One possibility I favour is essentialism, the psychological assumption that there are invisible essences to things that make them what they are, regardless of how they look on the outside. This idea of hidden essential properties can be traced back to Plato’s notions of ideal form and, as scientifically literate adults, we now know that there is an essential quality that makes things what they are: DNA! But researchers such as Susan Gelman at Michigan have shown that even preschoolers reason about biology from an essentialist position. For example, they categorise different animals on the basis of some invisible property or essence that makes the animal belong to one species but not another. A little older and children understand that while you can change the outward appearance of an animal so that it looks different, it is essentially still the same. Preschoolers know little about genetics or philosophy so it seems that essentialism is a naturally occurring bias in the way that we make sense of the world. And it’s not just children. Biologist Richard Dawkins laments the general public’s failure to understand natural selection because of essentialism or “the dead hand of Plato” as he calls it. As essentialists, we see each species as unique, rather than understanding that all life is related by common genetic ancestry.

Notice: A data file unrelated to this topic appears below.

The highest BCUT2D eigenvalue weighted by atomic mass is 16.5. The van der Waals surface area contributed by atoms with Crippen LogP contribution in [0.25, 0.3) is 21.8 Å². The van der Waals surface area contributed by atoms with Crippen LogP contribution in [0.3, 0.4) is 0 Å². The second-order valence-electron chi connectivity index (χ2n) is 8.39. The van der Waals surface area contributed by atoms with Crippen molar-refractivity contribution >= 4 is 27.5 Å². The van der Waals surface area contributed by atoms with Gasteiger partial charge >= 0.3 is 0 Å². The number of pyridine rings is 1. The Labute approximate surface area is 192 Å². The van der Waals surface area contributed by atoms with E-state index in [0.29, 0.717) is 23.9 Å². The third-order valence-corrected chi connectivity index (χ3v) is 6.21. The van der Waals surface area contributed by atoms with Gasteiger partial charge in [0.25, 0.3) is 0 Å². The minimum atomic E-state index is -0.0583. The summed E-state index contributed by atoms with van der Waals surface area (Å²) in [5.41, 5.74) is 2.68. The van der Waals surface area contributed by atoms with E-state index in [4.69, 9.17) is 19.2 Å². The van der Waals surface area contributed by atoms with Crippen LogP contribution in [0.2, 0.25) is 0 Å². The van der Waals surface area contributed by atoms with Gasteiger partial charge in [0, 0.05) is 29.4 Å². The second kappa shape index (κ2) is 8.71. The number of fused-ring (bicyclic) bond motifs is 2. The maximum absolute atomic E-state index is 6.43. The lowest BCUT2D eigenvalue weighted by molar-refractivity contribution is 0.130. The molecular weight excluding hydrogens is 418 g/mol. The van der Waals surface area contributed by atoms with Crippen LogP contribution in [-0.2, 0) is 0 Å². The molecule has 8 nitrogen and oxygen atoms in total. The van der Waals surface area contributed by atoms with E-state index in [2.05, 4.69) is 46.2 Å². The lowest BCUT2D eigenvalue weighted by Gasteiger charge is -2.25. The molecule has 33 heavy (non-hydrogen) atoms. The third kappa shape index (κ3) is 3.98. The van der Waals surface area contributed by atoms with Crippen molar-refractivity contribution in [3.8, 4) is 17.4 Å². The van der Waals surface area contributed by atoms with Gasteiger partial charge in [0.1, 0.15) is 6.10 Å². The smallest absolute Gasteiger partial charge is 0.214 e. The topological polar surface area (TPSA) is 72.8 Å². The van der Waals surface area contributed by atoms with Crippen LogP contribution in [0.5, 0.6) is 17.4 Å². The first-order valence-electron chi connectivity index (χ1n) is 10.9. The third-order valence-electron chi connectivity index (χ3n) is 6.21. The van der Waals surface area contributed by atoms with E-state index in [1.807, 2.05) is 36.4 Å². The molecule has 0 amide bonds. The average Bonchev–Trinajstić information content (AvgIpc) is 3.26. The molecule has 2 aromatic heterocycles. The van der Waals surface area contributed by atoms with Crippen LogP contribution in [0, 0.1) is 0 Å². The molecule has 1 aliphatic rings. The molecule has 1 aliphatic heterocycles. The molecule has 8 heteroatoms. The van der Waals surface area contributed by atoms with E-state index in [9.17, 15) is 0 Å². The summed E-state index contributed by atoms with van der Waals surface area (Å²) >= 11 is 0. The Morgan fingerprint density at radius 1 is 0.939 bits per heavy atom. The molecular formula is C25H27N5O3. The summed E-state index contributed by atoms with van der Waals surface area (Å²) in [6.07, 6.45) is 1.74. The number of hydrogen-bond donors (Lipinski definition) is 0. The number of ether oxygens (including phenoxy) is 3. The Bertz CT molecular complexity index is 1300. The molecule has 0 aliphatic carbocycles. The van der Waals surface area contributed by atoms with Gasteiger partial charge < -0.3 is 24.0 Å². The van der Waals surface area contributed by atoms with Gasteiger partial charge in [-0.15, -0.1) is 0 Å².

What has biological essentialism got to do with reluctance to wear a killer’s cardigan? Rozin’s work on moral contamination shows that we treat contact as a potential opportunity for infection. If we believe that certain people are essentially bad and “rotten to their core,” then it is easy to see how the combination of essentialism and naïve biological reasoning about morality can elicit thoughts and behaviors where one avoids contact.